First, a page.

Untitled Document
Taking a Closer Look at the Stories Ignored by the Corporate Media
Donate | Fair Use Notice | Who We Are | Contact

NEWS
All News
9-11
Corporatism
Disaster in New Orleans
Economics
Environment
Globalization
Government / The Elite
Human Rights
International Affairs
Iraq War
London Bombing
Media
Police State / Military
Science / Health
Voting Integrity
War on Terrorism
Miscellaneous

COMMENTARY
All Commentaries
9-11
CIA
Corporatism
Economics
Government / The Elite
Imperialism
Iraq War
Media
Police State / Military
Science / Health
Voting Integrity
War on Terrorism

SEARCH/ARCHIVES
Advanced Search
View the Archives

E-mail this Link   Printer Friendly

INTERNATIONAL AFFAIRS -
-

U.S. troops in Dominican Republic

Posted in the database on Wednesday, April 05th, 2006 @ 11:32:46 MST (1045 views)
by G. Dunkel    Worker's World  

Untitled Document

The United States hoped sending a heavily armed brigade of several thousand troops to Barahona, a small city on the southern coast of the Dominican Republic 50 miles from the Haitian border, would go unnoticed.

But the progressive movement in the Dominican Republic held a series of demonstrations in late February exposing this potential threat to Cuba, Venezuela, and Puerto Rico, to the elections scheduled for Haiti and to progressives in the Dominican Republic itself.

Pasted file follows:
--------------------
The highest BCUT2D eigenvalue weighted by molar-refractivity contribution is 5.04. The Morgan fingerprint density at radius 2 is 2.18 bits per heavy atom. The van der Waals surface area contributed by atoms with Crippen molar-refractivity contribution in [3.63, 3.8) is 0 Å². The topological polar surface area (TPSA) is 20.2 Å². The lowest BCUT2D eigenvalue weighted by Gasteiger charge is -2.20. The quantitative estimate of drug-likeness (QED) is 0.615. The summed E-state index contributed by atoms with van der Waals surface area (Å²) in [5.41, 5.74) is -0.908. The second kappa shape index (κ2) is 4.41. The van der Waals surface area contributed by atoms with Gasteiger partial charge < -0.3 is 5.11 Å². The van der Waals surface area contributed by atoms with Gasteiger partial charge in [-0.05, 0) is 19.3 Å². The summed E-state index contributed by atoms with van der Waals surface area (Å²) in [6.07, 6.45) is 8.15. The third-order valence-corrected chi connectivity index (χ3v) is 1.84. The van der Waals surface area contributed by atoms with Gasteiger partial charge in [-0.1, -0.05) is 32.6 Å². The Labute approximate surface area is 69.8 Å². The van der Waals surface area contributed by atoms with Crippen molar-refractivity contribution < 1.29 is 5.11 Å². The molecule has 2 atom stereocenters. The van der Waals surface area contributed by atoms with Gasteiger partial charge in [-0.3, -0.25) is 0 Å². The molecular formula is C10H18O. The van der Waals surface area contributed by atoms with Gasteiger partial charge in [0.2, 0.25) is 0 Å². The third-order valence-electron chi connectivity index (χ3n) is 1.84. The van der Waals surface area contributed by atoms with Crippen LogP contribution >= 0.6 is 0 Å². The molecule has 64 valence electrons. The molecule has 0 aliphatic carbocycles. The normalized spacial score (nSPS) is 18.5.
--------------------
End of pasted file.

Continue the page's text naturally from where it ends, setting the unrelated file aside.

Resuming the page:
The U.S. and the Dominican army put out the cover story that the U.S. troops were there to provide medical assistance. Oscar Moreta, a member of the Patriotic Anti-Imperialist Committee of Barahona, told the Cuban News Agency Prensa Latina, “Those of us who live in Barahona have been able to confirm that they have tanks, armored vehicles, attack helicopters, radar and many weapons, and we understand that those are not things used to build clinics.”

There are rumors circulating in Bara hona that the troops are the advanced guard of an eventual 14,000, designed to pose a major threat to any U.S. opponents in the region.

Although René Préval is Haiti’s president-elect, after a massive popular struggle, he can’t take office until the Haitian parliament is seated. The second round of parliamentary elections is currently scheduled for April 21-23, which means that the votes won’t be counted and the victors seated until some time in May.

The danger to Haiti is that the U.S. troops in Barahona could intervene against Préval, whom they see as an ally of deposed President Jean-Bertrand Aristide.



Go to Original Article >>>

The views expressed herein are the writers' own and do not necessarily reflect those of Looking Glass News. Click the disclaimer link below for more information.
Email: editor@lookingglassnews.org.

E-mail this Link   Printer Friendly




Untitled Document
Disclaimer
Donate | Fair Use Notice | Who We Are | Contact
Copyright 2005 Looking Glass News.